One powder blue jeans, one dark blue jeans.

I’m having breakfast with Kenneth Koch

's Collected.

Did Frank call him Ken?

He's telling me about being 25 in Paris.

I tell him about

sitting alone in a café in the 4th Arrondissement

writing "Sausage Rolls"

as the 14-year-old boys left school in their blue uniforms.

Everyone was so well dressed in Paris

my friends told me my clothes weren't right.

One boy smiles all silver and grey braces

I don't know what he's telling his boyfriend over eggs.

Their love seems fragile/perfect.

My eggs have arrived baked into an oval porcelain dish.

Kenneth has coffee and smokes.

He knows I'm not eating

waiting for eggs and spinach to cool.

I've invited him to breakfast to tell him

I've decided he's a major poet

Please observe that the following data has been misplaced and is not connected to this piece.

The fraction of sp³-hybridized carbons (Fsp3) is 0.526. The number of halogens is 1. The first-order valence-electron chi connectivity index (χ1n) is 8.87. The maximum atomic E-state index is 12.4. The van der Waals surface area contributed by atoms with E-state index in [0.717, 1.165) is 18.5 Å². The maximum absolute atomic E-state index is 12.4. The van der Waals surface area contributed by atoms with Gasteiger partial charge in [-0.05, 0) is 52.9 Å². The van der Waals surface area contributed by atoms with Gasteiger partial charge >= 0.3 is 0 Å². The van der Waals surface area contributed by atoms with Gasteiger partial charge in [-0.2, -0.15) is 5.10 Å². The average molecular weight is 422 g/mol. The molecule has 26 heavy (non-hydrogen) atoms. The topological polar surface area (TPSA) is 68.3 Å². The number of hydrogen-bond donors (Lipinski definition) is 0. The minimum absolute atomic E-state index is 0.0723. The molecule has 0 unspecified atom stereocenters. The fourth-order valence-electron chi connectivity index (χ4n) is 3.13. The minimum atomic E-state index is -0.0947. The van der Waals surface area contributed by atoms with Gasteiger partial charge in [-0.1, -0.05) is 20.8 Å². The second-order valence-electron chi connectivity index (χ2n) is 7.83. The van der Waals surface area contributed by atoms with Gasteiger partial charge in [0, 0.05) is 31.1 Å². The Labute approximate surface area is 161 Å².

although much of his work is sub-standard.

Davin was unavailable because Troy

was making breakfast

and Arthea didn’t email back. 

I've been told Kenneth's body is gone

but have no proof of this.

The teen boys in love—he's not even chewing

as he stares into his boyfriend's eyes listening.

He (powder blue jeans)

puts a huge load of food in his mouth with his fork

like Alex used to

when we were 15 and 14.

Now he covers his face laughing

(his boyfriend said something)

his hand and long fingers so large they cover most of his face. 

I forgot to put on my earrings this morning

I have 43 cents in my wallet.




The boy (powder blue) is so skinny

he only ate 16.7% of his breakfast.

Food piles on his plate.

His left dark blue tennis shoe

touches the right white tennis shoe of his boyfriend under the table.

He taps his boyfriend's toes gently.

They are laughing about a large, red purse.

I didn't want to be alone this morning,

thank you Kenneth for coming from New York to LA on short notice for breakfast.





Published in Tampa Review, Issue 50, 2015




Subpages (1): NEWS